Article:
Unfortunately, the ‘Negleria fowleri’, better known as the “brain-eating amoeba”, is in the news again. Sadly, the latest incident is a 6 years old boy who died of this devastating amoeba infection. This unicellular organism travels to the olfactory nerve (it is the olfactory sensory nervous system) in the Negleria fowleri brain, where it grows rapidly and begins to devour brain tissue. In 97% of cases, it is fatal. It is still a very rare disease but an important concern because the infection is always fatal.
Negleria fowleri is a unicellular organism that lives in freshwater and prefers warm water. It grows rapidly at a temperature of 42 degrees centigrade (~ 107 degrees Fahrenheit), but a temperature of about 25 degrees centigrade or more is sufficient for amoebae to breed. This is why most cases have been identified in Florida and Texas, and there are concerns that future climate change could help expand the scope of such amoebas. To avoid this amoeba attack in July, Florida residents were told to swim with nose clips and avoid direct contact with tap water. Now, Texas officials have tested water supply lines in eight cities following the death of a 6 years old boy. The research team has been investigating the discovery of this brain-eating amoeba in the water of the home of a 6 years old boy near Jackson Lake.
Negleria fowler swallowing is not harmful, but inhalation is fatal.
Since the 1970s, when Australian researchers gave this brain-eating amoeba a name, news of deaths due to Negleria fowleri has been published more frequently every summer. Negleria fowleri lives in the warm freshwater of states like Arizona, where it feeds on bacteria found in lakes and rivers. This is known as a “free-living amoeba” that does not need a mate. If a person accidentally swallows an amoeba, it is not harmful. However, if it gets inside the nasal cavity, it becomes fatal. This microscopic amoeba reaches the brain and travels through the nasal cavity to find any food source. Once it starts eating into the brain tissue, the body’s immune system sends white blood cells to fight, causing the brain to swell and create a deadly situation. Usually, the infected person dies within a week.
The symptoms are similar to meningitis, so the patient is more likely to be misdiagnosed and receive the wrong treatment.
Since the disease is similar to meningitis, doctors treat it as meningitis and it takes two to three days for the patient to be treated for meningitis, and then when it is realized that it is not working, it is too late because the amoeba eats the brain. In 2013, two babies survived the parasite attack because they were treated quickly for the breast cancer drug Miltofozin. A12 years old girl, although she returned to normal, an 8 years old boy suffered brain damage.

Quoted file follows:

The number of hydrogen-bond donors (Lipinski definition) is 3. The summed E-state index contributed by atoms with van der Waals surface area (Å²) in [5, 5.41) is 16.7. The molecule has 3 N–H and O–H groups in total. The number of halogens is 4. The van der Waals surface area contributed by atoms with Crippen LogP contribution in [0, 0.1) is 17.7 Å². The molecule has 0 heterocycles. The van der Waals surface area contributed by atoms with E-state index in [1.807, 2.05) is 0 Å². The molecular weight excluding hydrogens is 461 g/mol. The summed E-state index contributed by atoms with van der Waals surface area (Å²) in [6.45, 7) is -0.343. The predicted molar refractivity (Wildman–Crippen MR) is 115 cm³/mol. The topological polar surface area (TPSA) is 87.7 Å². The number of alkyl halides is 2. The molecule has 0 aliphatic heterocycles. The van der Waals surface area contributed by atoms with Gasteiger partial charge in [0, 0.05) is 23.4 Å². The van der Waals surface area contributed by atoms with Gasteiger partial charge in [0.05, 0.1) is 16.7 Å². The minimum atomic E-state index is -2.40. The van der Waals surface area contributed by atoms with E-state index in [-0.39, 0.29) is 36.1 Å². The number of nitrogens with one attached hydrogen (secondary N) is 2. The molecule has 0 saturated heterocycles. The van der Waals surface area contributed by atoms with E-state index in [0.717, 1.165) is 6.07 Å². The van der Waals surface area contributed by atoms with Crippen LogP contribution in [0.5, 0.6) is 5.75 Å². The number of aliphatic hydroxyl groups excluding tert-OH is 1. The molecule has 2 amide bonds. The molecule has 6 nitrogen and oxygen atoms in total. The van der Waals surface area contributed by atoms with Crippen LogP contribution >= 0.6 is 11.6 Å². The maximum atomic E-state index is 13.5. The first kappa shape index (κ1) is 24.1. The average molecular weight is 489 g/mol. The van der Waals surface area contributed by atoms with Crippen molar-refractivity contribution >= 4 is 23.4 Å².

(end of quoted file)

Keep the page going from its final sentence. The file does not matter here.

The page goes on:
There are likely to be more incidents than records:
Experts estimate that 3 to 6 Americans die each year from Negleria fowler. These victims are usually young and male, especially those who bathe in warm lakes. It is known that there are more incidents than this. Since the disease is similar to meningitis, doctors often fail to diagnose the disease. In 2018, the CDC tried to answer this question by examining children’s autopsy data. They estimated that 16 children in the United States die from the annual Negleria fowler – twice the official figure.
“Most of the time we argue with the CDC, because the CDC always says it’s a rare disease, people don’t have to be scared,” Haggi said. But the bottom line is that it’s not uncommon. This amoeba is found in soil profiles all over the world and it is born naturally. ”
U.S. water is getting hotter by the day, and while this is good news for amoebae, it is also a cause of deadly fear for humans.
In particular, the infection of Negleria fowler spreads to the southern states during the summer. Amoebae prefer to live in warm places and thrive in temperatures of 115 degrees Fahrenheit. But as the world warms, the water temperature also rises, so the presence of freshwater is relatively more noticeable, which helps the Negleria fouleri to spread more widely. This is a matter of global concern – in 2012, a Nigerian fowler died in Pakistan. Even in Costa Rica in 2020, two people died. There are many parts of America like Costa Rica that have never been so hot before. In southern states like Arizona, the average summer temperature ranges from 90 ° F to 120 F, which is ideal for Negleria fowleri. In states like New York, summer temperatures typically range from 60 Fahrenheit to 65 Fahrenheit but change.
Yoder said: “If water temperatures continue to rise in the northern states, the concern is that those who come into contact with water in these states may be at greater risk,”
This type of amoeba does not just live in lakes. In 2002, a woman in Arizona filled a Kiddie pool with contaminated hot water, inadvertently pushing her daughter to her death. This terrifying amoeba was then also identified in Louisiana waters. It killed at least two people. One of the victims was a four-year-old boy who had a runny nose while playing a slip-n-slide in his backyard. Another used tap water from his house.
Americans should assume that warm fresh water contains amoebae. He should be careful accordingly.
There is no standard test for identifying Negleria fowleri in water, so the CDC recommends that “water users should assume that Negleria fowleri is present in warm freshwater in the United States.” Yoder said the CDC is working with the local health department to get the message about safe swimming to everyone and is working with physicians to raise awareness about Negleria fowleri so that patients consider it when they show symptoms. Yodar advises people to avoid drowning while swimming in the lake and to wear nose plugs.
References: Insider, Science Alert.